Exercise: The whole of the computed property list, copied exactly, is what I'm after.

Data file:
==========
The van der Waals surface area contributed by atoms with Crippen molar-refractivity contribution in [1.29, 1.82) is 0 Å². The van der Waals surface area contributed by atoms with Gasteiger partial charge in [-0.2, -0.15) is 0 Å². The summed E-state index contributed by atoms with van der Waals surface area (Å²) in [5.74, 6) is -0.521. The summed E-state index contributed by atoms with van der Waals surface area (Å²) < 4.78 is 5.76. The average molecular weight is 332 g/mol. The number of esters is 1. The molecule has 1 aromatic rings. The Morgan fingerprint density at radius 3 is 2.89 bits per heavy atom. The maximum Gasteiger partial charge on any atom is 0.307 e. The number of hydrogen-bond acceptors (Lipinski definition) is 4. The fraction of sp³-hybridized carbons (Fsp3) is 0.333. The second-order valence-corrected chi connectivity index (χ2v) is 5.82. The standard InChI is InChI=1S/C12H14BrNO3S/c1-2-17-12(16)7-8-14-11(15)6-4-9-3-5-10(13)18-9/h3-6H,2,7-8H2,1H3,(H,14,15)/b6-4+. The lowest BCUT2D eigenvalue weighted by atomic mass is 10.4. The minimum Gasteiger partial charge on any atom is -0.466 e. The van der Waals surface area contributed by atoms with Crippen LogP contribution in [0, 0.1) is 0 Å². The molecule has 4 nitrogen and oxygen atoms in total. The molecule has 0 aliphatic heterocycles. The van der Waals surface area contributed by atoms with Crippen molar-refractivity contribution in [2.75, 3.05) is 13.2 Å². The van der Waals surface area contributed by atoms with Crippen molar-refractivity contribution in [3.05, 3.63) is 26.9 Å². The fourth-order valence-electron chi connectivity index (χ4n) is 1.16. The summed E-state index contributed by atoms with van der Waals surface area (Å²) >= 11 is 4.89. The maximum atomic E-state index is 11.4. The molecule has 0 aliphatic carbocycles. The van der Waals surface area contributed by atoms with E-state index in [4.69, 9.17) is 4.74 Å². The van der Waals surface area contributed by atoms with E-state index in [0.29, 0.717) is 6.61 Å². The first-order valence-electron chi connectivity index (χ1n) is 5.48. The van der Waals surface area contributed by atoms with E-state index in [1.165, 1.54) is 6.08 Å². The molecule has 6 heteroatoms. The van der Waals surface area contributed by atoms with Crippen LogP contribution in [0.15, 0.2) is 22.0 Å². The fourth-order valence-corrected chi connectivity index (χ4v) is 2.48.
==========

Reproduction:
The van der Waals surface area contributed by atoms with Crippen molar-refractivity contribution in [1.29, 1.82) is 0 Å². The van der Waals surface area contributed by atoms with Gasteiger partial charge in [-0.2, -0.15) is 0 Å². The summed E-state index contributed by atoms with van der Waals surface area (Å²) in [5.74, 6) is -0.521. The summed E-state index contributed by atoms with van der Waals surface area (Å²) < 4.78 is 5.76. The average molecular weight is 332 g/mol. The number of esters is 1. The molecule has 1 aromatic rings. The Morgan fingerprint density at radius 3 is 2.89 bits per heavy atom. The maximum Gasteiger partial charge on any atom is 0.307 e. The number of hydrogen-bond acceptors (Lipinski definition) is 4. The fraction of sp³-hybridized carbons (Fsp3) is 0.333. The second-order valence-corrected chi connectivity index (χ2v) is 5.82. The standard InChI is InChI=1S/C12H14BrNO3S/c1-2-17-12(16)7-8-14-11(15)6-4-9-3-5-10(13)18-9/h3-6H,2,7-8H2,1H3,(H,14,15)/b6-4+. The lowest BCUT2D eigenvalue weighted by atomic mass is 10.4. The minimum Gasteiger partial charge on any atom is -0.466 e. The van der Waals surface area contributed by atoms with Crippen LogP contribution in [0, 0.1) is 0 Å². The molecule has 4 nitrogen and oxygen atoms in total. The molecule has 0 aliphatic heterocycles. The van der Waals surface area contributed by atoms with Crippen molar-refractivity contribution in [2.75, 3.05) is 13.2 Å². The van der Waals surface area contributed by atoms with Crippen molar-refractivity contribution in [3.05, 3.63) is 26.9 Å². The fourth-order valence-electron chi connectivity index (χ4n) is 1.16. The summed E-state index contributed by atoms with van der Waals surface area (Å²) >= 11 is 4.89. The maximum atomic E-state index is 11.4. The molecule has 0 aliphatic carbocycles. The van der Waals surface area contributed by atoms with E-state index in [4.69, 9.17) is 4.74 Å². The van der Waals surface area contributed by atoms with E-state index in [0.29, 0.717) is 6.61 Å². The first-order valence-electron chi connectivity index (χ1n) is 5.48. The van der Waals surface area contributed by atoms with E-state index in [1.165, 1.54) is 6.08 Å². The molecule has 6 heteroatoms. The van der Waals surface area contributed by atoms with Crippen LogP contribution in [0.15, 0.2) is 22.0 Å². The fourth-order valence-corrected chi connectivity index (χ4v) is 2.48.